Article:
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I came across the following contrast while I was studying English syntax about binding theory.

  1. John's[1] mother is proud of his[1] achievements.
  2. *Every boy's[1] teacher is proud of his[1] achievements.

In 1) the possessive pronoun can be coindexed with the antecedent John. However, it is ungrammatical to coindex the antecedent 'every boy' with the possessive pronoun 'his' in sentence 2). Could anyone explain the grammricality of 1) and ungrammaticality of 2) in terms of the binding theory?

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    I can’t explain the ungrammaticality of 2, because to me it’s perfectly grammatical. I don’t see what the problem with it is supposed to be. It’s ambiguous, of course, since ‘his’ could just as well be coindexed with the teacher himself, but that doesn’t make it ungrammatical. (As a question, it’s also off-topic here, but it would be perfectly on-topic on English Language & Usage.) Aug 4 '21 at 8:55
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    I agree with @JanusBahsJacquet — it’s grammatical for me also.
    – bradrn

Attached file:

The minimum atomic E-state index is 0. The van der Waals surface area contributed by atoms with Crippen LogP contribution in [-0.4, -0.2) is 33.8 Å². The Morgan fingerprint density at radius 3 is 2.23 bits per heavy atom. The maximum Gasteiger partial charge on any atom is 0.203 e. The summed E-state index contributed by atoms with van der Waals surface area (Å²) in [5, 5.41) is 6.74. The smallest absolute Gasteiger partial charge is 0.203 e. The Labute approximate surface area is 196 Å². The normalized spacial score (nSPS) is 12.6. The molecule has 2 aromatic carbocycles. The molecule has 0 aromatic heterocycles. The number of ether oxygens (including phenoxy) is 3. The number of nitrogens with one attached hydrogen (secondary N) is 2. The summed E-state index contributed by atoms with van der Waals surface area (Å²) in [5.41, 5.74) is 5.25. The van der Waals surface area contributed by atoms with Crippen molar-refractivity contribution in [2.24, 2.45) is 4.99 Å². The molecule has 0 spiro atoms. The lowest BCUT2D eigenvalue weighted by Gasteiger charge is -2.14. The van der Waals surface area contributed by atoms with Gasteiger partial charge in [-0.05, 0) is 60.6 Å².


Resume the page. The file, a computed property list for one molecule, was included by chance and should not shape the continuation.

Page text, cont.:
Aug 4 '21 at 10:01
  • I really appreciate your valuable answer. This question was part of a syntax question in an exam. Aug 4 '21 at 11:10
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    The question is asking about the linguistic explanation for the alleged ungrammatically in terms of a specific syntactic theory, not just whether or not the sentence is grammatical in English, and therefore fits perfectly well on this site.
    – lemontree
    Aug 4 '21 at 12:44
  • It's not ungrammatical. It (and sentences like it) appear in grammar books because they're ambiguous, in ways we can explain by the use of quantifiers like every. If it's marked as ungrammatical, check to see whether it's only ungrammatical under a specific reading.
    – jlawler
    Aug 4 '21 at 21:16

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